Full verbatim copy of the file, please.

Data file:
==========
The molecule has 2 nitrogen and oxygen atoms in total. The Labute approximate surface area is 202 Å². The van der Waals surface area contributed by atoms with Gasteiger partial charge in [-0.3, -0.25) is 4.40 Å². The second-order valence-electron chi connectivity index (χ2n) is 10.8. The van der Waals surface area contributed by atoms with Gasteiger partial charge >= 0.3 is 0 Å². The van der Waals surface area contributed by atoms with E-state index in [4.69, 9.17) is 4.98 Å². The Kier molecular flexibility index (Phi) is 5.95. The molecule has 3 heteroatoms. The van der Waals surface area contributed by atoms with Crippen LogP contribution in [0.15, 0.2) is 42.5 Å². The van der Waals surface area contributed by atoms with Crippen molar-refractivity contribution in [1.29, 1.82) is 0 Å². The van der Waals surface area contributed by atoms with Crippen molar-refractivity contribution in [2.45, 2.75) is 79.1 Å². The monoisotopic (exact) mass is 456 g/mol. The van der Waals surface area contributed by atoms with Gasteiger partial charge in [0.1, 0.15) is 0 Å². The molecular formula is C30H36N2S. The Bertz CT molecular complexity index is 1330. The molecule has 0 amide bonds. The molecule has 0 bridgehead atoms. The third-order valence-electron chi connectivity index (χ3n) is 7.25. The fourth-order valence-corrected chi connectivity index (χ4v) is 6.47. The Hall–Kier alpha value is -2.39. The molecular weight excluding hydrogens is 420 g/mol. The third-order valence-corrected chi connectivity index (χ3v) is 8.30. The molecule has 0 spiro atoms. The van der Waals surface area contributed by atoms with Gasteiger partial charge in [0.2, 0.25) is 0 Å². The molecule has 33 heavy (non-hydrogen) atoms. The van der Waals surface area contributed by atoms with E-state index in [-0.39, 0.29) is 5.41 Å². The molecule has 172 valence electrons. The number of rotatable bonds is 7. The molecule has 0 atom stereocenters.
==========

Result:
The molecule has 2 nitrogen and oxygen atoms in total. The Labute approximate surface area is 202 Å². The van der Waals surface area contributed by atoms with Gasteiger partial charge in [-0.3, -0.25) is 4.40 Å². The second-order valence-electron chi connectivity index (χ2n) is 10.8. The van der Waals surface area contributed by atoms with Gasteiger partial charge >= 0.3 is 0 Å². The van der Waals surface area contributed by atoms with E-state index in [4.69, 9.17) is 4.98 Å². The Kier molecular flexibility index (Phi) is 5.95. The molecule has 3 heteroatoms. The van der Waals surface area contributed by atoms with Crippen LogP contribution in [0.15, 0.2) is 42.5 Å². The van der Waals surface area contributed by atoms with Crippen molar-refractivity contribution in [1.29, 1.82) is 0 Å². The van der Waals surface area contributed by atoms with Crippen molar-refractivity contribution in [2.45, 2.75) is 79.1 Å². The monoisotopic (exact) mass is 456 g/mol. The van der Waals surface area contributed by atoms with Gasteiger partial charge in [0.1, 0.15) is 0 Å². The molecular formula is C30H36N2S. The Bertz CT molecular complexity index is 1330. The molecule has 0 amide bonds. The molecule has 0 bridgehead atoms. The third-order valence-electron chi connectivity index (χ3n) is 7.25. The fourth-order valence-corrected chi connectivity index (χ4v) is 6.47. The Hall–Kier alpha value is -2.39. The molecular weight excluding hydrogens is 420 g/mol. The third-order valence-corrected chi connectivity index (χ3v) is 8.30. The molecule has 0 spiro atoms. The van der Waals surface area contributed by atoms with Gasteiger partial charge in [0.2, 0.25) is 0 Å². The molecule has 33 heavy (non-hydrogen) atoms. The van der Waals surface area contributed by atoms with E-state index in [-0.39, 0.29) is 5.41 Å². The molecule has 172 valence electrons. The number of rotatable bonds is 7. The molecule has 0 atom stereocenters.